Those of us who grew up some decades ago remember that most of our play was in the outdoors. It was an era of relative innocence and people were blissfully unaware of many dangers of which everyone is now conscious.
With television, the internet and changes in so many other aspects of life, today’s children spend much less time outdoors. We had the freedom of the fields to roam and observe nature at close quarters, be it birds nesting, foxes prowling or cows simply grazing. It offered a far better picture of natural life than could ever gleaned from a screen or a book.
We often hear nowadays that children are happier indoors. That’s a myth. They’d prefer to be running around outside, if allowed to do so by adults — one of the key findings of research commissioned by the UCC law department on reconnecting children with the outdoors.
In today’s world, parents’ anxieties about their offspring’s safety are understandable, while outdoor spaces are not as available or as unrestricted as formerly. Medics have long recognised the benefits for children’s health from having greater access to the outdoors, but there isn’t enough support for teachers and schools to make this a reality for all.
The study, conducted on behalf of the Heritage Council, talks to children and stresses the importance of listening to them. Schools have ‘unmatched potential’ as places to nurture children’s links with nature, but they must be supported in a way in which the outdoors is seen as a normal part of school life.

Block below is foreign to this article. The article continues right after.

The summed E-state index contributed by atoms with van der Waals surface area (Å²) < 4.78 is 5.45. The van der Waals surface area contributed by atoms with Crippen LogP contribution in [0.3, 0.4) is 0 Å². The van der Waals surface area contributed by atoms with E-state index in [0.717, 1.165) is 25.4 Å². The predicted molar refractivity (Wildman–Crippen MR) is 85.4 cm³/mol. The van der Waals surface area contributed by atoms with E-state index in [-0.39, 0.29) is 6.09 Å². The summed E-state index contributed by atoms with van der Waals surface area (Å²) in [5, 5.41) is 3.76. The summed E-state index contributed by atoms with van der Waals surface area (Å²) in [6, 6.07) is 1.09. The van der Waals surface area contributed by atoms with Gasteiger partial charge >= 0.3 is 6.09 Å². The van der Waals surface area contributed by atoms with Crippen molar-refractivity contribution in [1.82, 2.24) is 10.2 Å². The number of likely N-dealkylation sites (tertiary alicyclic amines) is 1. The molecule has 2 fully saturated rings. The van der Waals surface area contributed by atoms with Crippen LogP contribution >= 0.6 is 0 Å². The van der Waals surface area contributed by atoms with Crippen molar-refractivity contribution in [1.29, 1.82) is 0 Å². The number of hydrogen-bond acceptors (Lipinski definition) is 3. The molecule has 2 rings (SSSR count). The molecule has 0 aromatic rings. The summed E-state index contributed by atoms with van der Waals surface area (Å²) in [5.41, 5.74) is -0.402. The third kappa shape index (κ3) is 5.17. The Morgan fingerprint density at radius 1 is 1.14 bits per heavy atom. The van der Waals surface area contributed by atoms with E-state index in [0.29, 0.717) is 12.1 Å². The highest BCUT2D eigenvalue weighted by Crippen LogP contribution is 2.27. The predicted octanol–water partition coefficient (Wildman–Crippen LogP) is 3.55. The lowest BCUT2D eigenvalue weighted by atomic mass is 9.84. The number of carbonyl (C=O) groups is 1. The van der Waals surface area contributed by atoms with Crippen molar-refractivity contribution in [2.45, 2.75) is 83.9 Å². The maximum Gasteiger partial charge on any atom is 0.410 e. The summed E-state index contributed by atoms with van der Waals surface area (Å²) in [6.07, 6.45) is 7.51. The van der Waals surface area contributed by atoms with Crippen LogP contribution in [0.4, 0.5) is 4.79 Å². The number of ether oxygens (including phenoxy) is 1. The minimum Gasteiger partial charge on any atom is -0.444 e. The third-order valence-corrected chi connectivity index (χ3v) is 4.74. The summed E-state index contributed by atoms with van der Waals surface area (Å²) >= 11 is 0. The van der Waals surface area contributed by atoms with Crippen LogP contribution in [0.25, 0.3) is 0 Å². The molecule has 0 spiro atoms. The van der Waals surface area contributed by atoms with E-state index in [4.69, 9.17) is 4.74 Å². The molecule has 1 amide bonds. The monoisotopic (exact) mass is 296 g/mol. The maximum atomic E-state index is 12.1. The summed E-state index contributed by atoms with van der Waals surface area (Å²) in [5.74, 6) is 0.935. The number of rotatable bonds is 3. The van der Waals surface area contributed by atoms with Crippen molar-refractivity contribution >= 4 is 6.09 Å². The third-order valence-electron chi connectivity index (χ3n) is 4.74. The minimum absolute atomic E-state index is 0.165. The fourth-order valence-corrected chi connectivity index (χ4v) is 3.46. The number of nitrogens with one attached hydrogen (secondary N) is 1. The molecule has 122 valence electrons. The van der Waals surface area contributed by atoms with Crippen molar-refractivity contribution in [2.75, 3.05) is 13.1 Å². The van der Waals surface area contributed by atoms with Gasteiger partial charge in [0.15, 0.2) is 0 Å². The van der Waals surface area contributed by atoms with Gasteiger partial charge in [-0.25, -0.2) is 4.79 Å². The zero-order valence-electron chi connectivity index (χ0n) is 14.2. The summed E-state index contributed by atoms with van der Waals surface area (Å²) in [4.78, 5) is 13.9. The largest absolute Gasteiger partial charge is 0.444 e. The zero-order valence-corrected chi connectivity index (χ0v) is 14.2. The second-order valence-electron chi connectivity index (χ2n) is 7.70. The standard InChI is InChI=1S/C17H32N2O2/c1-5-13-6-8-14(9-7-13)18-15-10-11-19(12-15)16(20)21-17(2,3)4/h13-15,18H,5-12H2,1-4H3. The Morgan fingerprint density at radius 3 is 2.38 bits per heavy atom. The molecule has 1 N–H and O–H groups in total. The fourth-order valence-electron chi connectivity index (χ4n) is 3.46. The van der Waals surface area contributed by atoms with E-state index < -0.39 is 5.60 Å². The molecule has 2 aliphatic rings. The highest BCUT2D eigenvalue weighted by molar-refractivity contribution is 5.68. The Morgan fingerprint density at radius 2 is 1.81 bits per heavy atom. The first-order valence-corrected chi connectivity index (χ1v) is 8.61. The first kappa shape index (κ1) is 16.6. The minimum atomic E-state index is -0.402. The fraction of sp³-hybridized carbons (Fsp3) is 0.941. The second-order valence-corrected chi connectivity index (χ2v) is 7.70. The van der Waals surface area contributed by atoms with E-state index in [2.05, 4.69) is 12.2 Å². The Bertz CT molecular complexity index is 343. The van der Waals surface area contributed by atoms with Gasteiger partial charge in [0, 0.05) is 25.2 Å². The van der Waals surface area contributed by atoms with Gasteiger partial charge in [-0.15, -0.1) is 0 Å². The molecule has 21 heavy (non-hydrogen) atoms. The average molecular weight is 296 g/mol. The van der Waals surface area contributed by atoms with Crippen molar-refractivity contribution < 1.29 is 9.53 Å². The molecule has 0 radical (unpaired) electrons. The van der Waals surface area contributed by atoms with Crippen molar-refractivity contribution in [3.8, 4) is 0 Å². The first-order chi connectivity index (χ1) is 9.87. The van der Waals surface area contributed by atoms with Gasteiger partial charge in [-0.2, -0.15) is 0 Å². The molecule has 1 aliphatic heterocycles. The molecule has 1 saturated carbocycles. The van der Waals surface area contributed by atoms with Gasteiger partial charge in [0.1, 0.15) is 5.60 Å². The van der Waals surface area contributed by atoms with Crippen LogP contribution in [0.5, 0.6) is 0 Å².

The changing nature of children’s lives is a major concern and the child-nature connection is under serious threat, according to the study which is detailed in special 20th anniversary edition of Heritage Outlook.
“Certain groups, including children with disabilities, face particular challenges in this regard. The children that participated in the research made clear that all things being equal, they prefer to play outdoors rather than indoors,’’ it says.
And they relish the freedom of exploring and playing in an unstructured way, though the location, weather and friends all help to determine whether outdoor play is attractive. The study says more attention ought to be paid to children’s use of the outdoors and the natural environment. Schools should be encouraged to educate children about their connection with nature and let them play outside.
Meanwhile, the Heritage Council hopes the UCC research by Ursula Kilkelly, Helen Lynch, Angela O’Connell, Alice Moore, Sarah Field and Ulli Falcini will inform government departments and organisations working in areas of children’s welfare.